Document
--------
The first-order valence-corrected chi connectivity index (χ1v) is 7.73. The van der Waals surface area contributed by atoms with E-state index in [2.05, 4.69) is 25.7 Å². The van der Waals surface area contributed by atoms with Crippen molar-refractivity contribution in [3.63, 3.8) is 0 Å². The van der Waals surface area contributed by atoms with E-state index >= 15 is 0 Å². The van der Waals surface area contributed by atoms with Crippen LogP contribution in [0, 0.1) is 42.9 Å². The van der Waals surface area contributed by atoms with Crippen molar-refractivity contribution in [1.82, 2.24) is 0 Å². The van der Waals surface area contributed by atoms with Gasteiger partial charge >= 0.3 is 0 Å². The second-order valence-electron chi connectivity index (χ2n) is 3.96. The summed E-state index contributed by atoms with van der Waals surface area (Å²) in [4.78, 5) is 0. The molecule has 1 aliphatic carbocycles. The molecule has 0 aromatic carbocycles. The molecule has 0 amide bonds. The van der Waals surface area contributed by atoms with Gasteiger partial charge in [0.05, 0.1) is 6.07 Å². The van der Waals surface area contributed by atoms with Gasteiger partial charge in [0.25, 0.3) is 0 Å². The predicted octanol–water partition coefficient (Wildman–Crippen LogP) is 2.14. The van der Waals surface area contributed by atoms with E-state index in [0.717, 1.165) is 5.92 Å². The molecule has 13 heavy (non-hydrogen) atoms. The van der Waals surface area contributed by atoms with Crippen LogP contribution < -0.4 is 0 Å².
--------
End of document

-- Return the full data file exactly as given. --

The first-order valence-corrected chi connectivity index (χ1v) is 7.73. The van der Waals surface area contributed by atoms with E-state index in [2.05, 4.69) is 25.7 Å². The van der Waals surface area contributed by atoms with Crippen molar-refractivity contribution in [3.63, 3.8) is 0 Å². The van der Waals surface area contributed by atoms with E-state index >= 15 is 0 Å². The van der Waals surface area contributed by atoms with Crippen LogP contribution in [0, 0.1) is 42.9 Å². The van der Waals surface area contributed by atoms with Crippen molar-refractivity contribution in [1.82, 2.24) is 0 Å². The van der Waals surface area contributed by atoms with Gasteiger partial charge >= 0.3 is 0 Å². The second-order valence-electron chi connectivity index (χ2n) is 3.96. The summed E-state index contributed by atoms with van der Waals surface area (Å²) in [4.78, 5) is 0. The molecule has 1 aliphatic carbocycles. The molecule has 0 aromatic carbocycles. The molecule has 0 amide bonds. The van der Waals surface area contributed by atoms with Gasteiger partial charge in [0.05, 0.1) is 6.07 Å². The van der Waals surface area contributed by atoms with Gasteiger partial charge in [0.25, 0.3) is 0 Å². The predicted octanol–water partition coefficient (Wildman–Crippen LogP) is 2.14. The van der Waals surface area contributed by atoms with E-state index in [0.717, 1.165) is 5.92 Å². The molecule has 13 heavy (non-hydrogen) atoms. The van der Waals surface area contributed by atoms with Crippen LogP contribution < -0.4 is 0 Å².